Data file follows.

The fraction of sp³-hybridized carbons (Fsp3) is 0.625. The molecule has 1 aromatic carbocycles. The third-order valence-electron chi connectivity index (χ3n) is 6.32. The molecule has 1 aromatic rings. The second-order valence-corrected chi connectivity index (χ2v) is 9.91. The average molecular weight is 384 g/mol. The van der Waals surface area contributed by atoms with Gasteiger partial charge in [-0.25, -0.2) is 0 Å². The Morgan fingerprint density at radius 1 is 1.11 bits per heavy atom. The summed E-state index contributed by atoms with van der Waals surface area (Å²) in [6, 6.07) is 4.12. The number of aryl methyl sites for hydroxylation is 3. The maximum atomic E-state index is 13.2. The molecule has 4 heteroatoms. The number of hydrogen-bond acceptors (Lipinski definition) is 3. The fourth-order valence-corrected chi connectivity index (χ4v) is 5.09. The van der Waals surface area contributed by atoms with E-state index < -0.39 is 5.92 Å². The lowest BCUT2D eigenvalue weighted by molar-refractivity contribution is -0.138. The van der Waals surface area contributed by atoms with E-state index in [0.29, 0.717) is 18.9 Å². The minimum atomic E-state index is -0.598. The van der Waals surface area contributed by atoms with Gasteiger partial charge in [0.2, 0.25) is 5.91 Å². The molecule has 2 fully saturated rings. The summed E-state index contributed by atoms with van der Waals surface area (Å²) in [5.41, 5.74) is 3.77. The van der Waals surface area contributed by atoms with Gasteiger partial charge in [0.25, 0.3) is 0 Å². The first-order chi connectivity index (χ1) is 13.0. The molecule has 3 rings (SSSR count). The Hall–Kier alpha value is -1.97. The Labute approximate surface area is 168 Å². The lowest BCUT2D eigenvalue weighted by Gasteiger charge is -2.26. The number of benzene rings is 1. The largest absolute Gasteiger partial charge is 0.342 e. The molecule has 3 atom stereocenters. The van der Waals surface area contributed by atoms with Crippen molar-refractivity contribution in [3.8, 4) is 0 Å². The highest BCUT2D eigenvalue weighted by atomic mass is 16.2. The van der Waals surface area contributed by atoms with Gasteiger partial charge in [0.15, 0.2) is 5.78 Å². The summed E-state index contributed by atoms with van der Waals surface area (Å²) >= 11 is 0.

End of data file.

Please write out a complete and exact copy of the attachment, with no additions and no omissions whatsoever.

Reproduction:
The fraction of sp³-hybridized carbons (Fsp3) is 0.625. The molecule has 1 aromatic carbocycles. The third-order valence-electron chi connectivity index (χ3n) is 6.32. The molecule has 1 aromatic rings. The second-order valence-corrected chi connectivity index (χ2v) is 9.91. The average molecular weight is 384 g/mol. The van der Waals surface area contributed by atoms with Gasteiger partial charge in [-0.25, -0.2) is 0 Å². The Morgan fingerprint density at radius 1 is 1.11 bits per heavy atom. The summed E-state index contributed by atoms with van der Waals surface area (Å²) in [6, 6.07) is 4.12. The number of aryl methyl sites for hydroxylation is 3. The maximum atomic E-state index is 13.2. The molecule has 4 heteroatoms. The number of hydrogen-bond acceptors (Lipinski definition) is 3. The fourth-order valence-corrected chi connectivity index (χ4v) is 5.09. The van der Waals surface area contributed by atoms with E-state index < -0.39 is 5.92 Å². The lowest BCUT2D eigenvalue weighted by molar-refractivity contribution is -0.138. The van der Waals surface area contributed by atoms with E-state index in [0.29, 0.717) is 18.9 Å². The minimum atomic E-state index is -0.598. The van der Waals surface area contributed by atoms with Gasteiger partial charge in [0.2, 0.25) is 5.91 Å². The molecule has 2 fully saturated rings. The summed E-state index contributed by atoms with van der Waals surface area (Å²) in [5.41, 5.74) is 3.77. The van der Waals surface area contributed by atoms with Gasteiger partial charge in [0.25, 0.3) is 0 Å². The first-order chi connectivity index (χ1) is 13.0. The molecule has 3 rings (SSSR count). The Hall–Kier alpha value is -1.97. The Labute approximate surface area is 168 Å². The lowest BCUT2D eigenvalue weighted by Gasteiger charge is -2.26. The number of benzene rings is 1. The largest absolute Gasteiger partial charge is 0.342 e. The molecule has 3 atom stereocenters. The van der Waals surface area contributed by atoms with Crippen molar-refractivity contribution in [3.8, 4) is 0 Å². The highest BCUT2D eigenvalue weighted by atomic mass is 16.2. The van der Waals surface area contributed by atoms with Gasteiger partial charge in [0.15, 0.2) is 5.78 Å². The summed E-state index contributed by atoms with van der Waals surface area (Å²) >= 11 is 0.